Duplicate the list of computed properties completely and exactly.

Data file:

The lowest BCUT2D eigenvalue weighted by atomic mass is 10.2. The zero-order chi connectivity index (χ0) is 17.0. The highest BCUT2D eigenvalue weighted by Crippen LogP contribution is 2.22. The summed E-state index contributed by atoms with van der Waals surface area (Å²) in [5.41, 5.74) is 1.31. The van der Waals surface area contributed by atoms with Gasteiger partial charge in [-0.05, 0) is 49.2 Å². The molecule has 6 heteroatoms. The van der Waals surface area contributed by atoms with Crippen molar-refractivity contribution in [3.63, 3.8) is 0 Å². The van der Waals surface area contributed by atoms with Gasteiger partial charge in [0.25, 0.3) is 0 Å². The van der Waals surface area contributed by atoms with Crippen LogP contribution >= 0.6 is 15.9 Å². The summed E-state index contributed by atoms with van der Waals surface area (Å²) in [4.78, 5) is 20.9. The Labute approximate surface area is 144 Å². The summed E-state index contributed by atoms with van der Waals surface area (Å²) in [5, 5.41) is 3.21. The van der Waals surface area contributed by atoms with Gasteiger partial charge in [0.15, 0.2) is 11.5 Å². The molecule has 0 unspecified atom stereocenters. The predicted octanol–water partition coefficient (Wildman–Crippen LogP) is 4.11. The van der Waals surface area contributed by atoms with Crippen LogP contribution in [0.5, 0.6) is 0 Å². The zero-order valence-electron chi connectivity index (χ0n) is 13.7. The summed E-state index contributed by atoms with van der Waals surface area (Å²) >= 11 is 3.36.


The lowest BCUT2D eigenvalue weighted by atomic mass is 10.2. The zero-order chi connectivity index (χ0) is 17.0. The highest BCUT2D eigenvalue weighted by Crippen LogP contribution is 2.22. The summed E-state index contributed by atoms with van der Waals surface area (Å²) in [5.41, 5.74) is 1.31. The van der Waals surface area contributed by atoms with Gasteiger partial charge in [-0.05, 0) is 49.2 Å². The molecule has 6 heteroatoms. The van der Waals surface area contributed by atoms with Crippen molar-refractivity contribution in [3.63, 3.8) is 0 Å². The van der Waals surface area contributed by atoms with Gasteiger partial charge in [0.25, 0.3) is 0 Å². The van der Waals surface area contributed by atoms with Crippen LogP contribution >= 0.6 is 15.9 Å². The summed E-state index contributed by atoms with van der Waals surface area (Å²) in [4.78, 5) is 20.9. The Labute approximate surface area is 144 Å². The summed E-state index contributed by atoms with van der Waals surface area (Å²) in [5, 5.41) is 3.21. The van der Waals surface area contributed by atoms with Gasteiger partial charge in [0.15, 0.2) is 11.5 Å². The molecule has 0 unspecified atom stereocenters. The predicted octanol–water partition coefficient (Wildman–Crippen LogP) is 4.11. The van der Waals surface area contributed by atoms with Crippen LogP contribution in [0.5, 0.6) is 0 Å². The zero-order valence-electron chi connectivity index (χ0n) is 13.7. The summed E-state index contributed by atoms with van der Waals surface area (Å²) >= 11 is 3.36.